Richard Schulze to Return to Best Buy as Chairman Emeritus
Best Buy announced today the return of its Founder Richard Schulze to company operations as Chairman Emeritus. Joining the Board of Directors along with Schulze is Brad Anderson and Al Lenzmeier, through nomination by Schulze.
“Over the past several months, I have come to know and respect Hubert [Joly, President and CEO of Best Buy], and have a high regard for the work he and his executive team are doing to revitalize Best Buy for the benefit of all stakeholders,” said Schulze. “My dedication to the company that I founded and love is unwavering and, together with Hubert and the Board, I determined that the best way to support Best Buy would be to return in support of the initiatives underway.”
Schulze is returning to Best Buy to accelerate Best Buy Renew Blue efforts. Renew Blue is Joly’s five point plan to cut costs across the company and improve the Best Buy customer experience in an effort to increase revenue. As part of these efforts, Best Buy plans to attract “transformational leaders” and energize employees, work alongside vendors to innovate and “drive value,” and make the world a better place through recycling efforts as well as provide teenagers with access to technology.
“The Board has full confidence in Hubert and the management team, and is entirely supportive of the company’s Renew Blue transformation efforts,” said Hatim Tyabji, chairman of the Best Buy Board of Directors. “My fellow Board members and I are pleased to welcome Dick back to the company as Chairman Emeritus and are confident that the role he will play in support of the management team can only accelerate the progress that Best Buy has already made.”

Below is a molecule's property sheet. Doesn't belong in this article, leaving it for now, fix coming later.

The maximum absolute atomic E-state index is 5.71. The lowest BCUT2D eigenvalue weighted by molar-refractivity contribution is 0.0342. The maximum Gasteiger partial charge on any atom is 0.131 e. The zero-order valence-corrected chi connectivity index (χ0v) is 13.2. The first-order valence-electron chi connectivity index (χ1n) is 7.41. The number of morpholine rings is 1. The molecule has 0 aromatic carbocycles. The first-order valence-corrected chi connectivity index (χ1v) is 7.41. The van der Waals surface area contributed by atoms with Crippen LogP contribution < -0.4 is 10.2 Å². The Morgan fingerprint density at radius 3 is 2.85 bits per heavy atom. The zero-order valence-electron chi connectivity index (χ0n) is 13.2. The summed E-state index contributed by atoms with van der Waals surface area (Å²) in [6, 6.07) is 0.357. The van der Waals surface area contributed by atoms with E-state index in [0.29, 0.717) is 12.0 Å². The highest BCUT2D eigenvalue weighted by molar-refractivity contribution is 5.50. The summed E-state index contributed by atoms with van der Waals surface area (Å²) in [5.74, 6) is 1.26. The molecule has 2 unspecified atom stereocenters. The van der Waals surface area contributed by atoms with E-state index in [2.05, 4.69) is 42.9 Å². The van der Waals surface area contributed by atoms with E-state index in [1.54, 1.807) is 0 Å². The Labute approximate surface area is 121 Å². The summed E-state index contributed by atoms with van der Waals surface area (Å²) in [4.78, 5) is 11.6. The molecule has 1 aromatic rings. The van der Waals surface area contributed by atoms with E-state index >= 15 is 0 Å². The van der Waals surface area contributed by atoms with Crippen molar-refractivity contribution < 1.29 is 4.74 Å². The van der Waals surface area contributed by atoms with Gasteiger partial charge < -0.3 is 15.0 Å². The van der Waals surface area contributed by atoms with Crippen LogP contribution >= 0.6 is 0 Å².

Joly, who joined Best Buy as CEO in August 2012, expressed his excitement at having Schulze back at Best Buy and how his influence will lead to company success. “I am delighted our Founder, Dick Schulze, is returning to the company as its Chairman Emeritus. His passion, wisdom and insight are legendary, and I know I speak for all my colleagues when I say it was wonderful to see him come to our headquarters recently and engage with employees as he and I walked the halls,” said Joly. “I look forward to his engagement as we move forward. I am also delighted to have Brad and Al join our Board and to have the company benefit from their experience and wisdom.”